We spent a day at the office with Blue Jays catcher Russell Martin. Then we asked him to break it down, moment by moment.

Love the dome open. The combination of having the roof open and people in the stands.”

Russell Martin eases back in the clubhouse barber’s chair, one of the benefits of his life as a Toronto Blue Jay. “That’s how baseball is meant to be played, in my opinion.”

Despite the perks, however, the lone Canadian on Sportsnet’s shortlist of the top 60 Blue Jays of all time doesn’t view his job as much different from those of the other 1,000-plus who punch a clock at the ballpark. And that shows in every interaction he has on and off the field.

Photographer Charlie Lindsay shadowed Martin during a day at the park in early July that resulted in a 7–4 win over the Astros. Afterwards, we showed back up with the photos and asked him to walk us through it.

What it all revealed is a player both businesslike in his approach and thoughtful about his routines.

Soccer and Starbucks: 2:40 p.m.
“The coffee is actually pretty standard. Iced coconut quad latte. [Soccer]’s just something I do when I get to the field instead of going to the gym and warming up on the bike. A different way to activate the body.”

“Normally I use the same bat, same weight, same length until it breaks. If ever I feel like things aren’t going my way I might change the brand, [laughs] but it will still be the same weight and length. Sometimes a little change can get your mind in a better spot.”

Batting practice: 4:31 p.m.
“At first you take a couple rounds to get the body loose and feel comfortable. You want to feel like your hands and your body are doing exactly what your mind is telling it to do. So, the first couple rounds aren’t necessarily max effort. Then when you feel everything is working correctly you might add a little intensity to the swing."

“I just want to hit the ball where it is pitched in batting practice. I want to let my eyes tell me where the ball needs to go. If everything is in sync then it’s perfect. If it’s not sometimes I force myself to work the ball inside out… It’s my rule of thumb: When in doubt, stay inside the baseball.”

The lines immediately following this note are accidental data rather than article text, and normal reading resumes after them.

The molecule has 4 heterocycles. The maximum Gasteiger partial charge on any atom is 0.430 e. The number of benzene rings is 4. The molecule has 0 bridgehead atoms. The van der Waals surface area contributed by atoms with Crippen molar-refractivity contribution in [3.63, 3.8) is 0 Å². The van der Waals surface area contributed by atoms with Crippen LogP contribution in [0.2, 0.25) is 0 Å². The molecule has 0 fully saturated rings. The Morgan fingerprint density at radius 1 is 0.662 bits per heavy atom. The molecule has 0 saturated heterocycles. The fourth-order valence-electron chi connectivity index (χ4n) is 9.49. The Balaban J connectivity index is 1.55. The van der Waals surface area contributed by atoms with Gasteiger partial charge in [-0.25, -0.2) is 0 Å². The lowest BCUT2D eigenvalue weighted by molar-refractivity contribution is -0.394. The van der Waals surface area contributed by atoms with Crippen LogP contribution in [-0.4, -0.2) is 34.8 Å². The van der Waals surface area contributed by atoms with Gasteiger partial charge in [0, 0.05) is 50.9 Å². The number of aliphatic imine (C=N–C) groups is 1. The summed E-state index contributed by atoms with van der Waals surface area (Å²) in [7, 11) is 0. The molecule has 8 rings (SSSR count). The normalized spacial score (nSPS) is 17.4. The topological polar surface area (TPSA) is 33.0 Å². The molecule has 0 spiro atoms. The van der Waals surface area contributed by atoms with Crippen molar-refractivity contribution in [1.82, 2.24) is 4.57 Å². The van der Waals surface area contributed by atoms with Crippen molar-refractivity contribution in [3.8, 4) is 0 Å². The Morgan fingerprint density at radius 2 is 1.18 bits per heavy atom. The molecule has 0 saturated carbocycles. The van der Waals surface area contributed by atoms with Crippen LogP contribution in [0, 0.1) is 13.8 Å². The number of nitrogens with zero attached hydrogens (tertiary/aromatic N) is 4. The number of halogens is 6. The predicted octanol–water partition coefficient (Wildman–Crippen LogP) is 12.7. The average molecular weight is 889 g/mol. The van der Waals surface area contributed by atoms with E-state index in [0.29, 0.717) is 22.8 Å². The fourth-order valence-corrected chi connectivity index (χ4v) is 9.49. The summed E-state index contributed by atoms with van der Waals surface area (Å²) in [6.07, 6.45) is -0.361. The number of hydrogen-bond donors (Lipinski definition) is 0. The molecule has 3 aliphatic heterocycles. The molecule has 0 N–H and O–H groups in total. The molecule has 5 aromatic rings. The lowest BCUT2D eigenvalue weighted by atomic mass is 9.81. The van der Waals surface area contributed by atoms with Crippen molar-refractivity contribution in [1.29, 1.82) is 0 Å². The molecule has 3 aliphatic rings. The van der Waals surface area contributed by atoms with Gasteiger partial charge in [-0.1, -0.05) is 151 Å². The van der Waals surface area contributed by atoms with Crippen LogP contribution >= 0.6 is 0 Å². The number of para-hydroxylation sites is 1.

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Autographs: 5:21 p.m.
“Signing, especially for kids, they appreciate it. You make their day. They smile. They have a story to tell their friends. It is a simple gesture. It takes a second to sign somebody's autograph.”

BULLPEN: 6:45 P.M.
“I’ve had times when guys were lights out in the bullpen and you go to the game and it doesn’t go their way. I’ve had times when guys are terrible in the bullpen, they can’t throw a strike and they put up eight scoreless.”

“[Francisco Liriano] was throwing the ball really well in the bullpen and I let him know that. I just told him, 'Your shit’s nasty today. You’re coming with it.'”

GAME ON: 7:07 P.M.
“I just try and be consistent as much as possible, but I try and be honest. If I’m frustrated I’m going to let my frustration out just like most people but I care about my teammates.

“I’ve always had the mentality of team first. I think that’s why I’ve been fortunate enough to be on a lot of teams that win. If everybody shares a common goal in winning before their personal performances it makes it easy to root for one another. That’s the concept of team. That’s the attitude that you have to have or else there is so much failure in baseball you just go crazy.”

“Helmet trying to get in the way. [laughs] I knew my helmet was coming off. By that time, I’ve already taken a mental picture of where the ball is going to be thrown. I could probably close my eyes and throw the ball where it needs to go.”

On deck: 9:15 p.m.
“I’m watching the at-bat. I’m watching how he’s attacking the hitter before me. It’s like having an at-bat without being in the batter’s box.”

HOME RUN: 9:20 P.M.
“When you hit a no doubter that’s probably the ultimate feeling. Right there I hit one the other way, I had two strikes on me; I shortened my swing. I knew I hit the ball on the barrel but I wasn’t 100 per cent sure it was going to leave the yard. Just the feeling of being on time on a pitch and hitting the ball with the barrel is a pretty good feeling. Hitting the ball on the sweet spot, there is a sound that it makes, it’s a nice sound. The crack of the bat is almost like a hot knife through butter. It’s just smooth.”

Game over: 10:07 p.m.
“After the game is over me and [Roberto] Osuna like to 'Knock, knock. Who is there? Dab!' Which makes no sense at all. [laughs] ... Then we deserve a hug after that. We like it. And we are going to keep doing it.”
Player of the game: 10:13 p.m.
“I like to try and deflect. When questions are asked about personal performance I like to answer with how the pitcher did, how collective of a win it was. You can have a guy that was 0-4 but every at-bat he was 3-2 and made the pitcher grind to get him out. Everything matters. It’s not just the guys who get results that day."

“That’s the end of the day’s work. Tip of the cap to the fans because I appreciate them sticking around and then rest up for the next one. And be back in 11 hours to do it again.”

Photo Credits

Photography by Charlie Lindsay; Photo Illustration by Drew Lesiuczok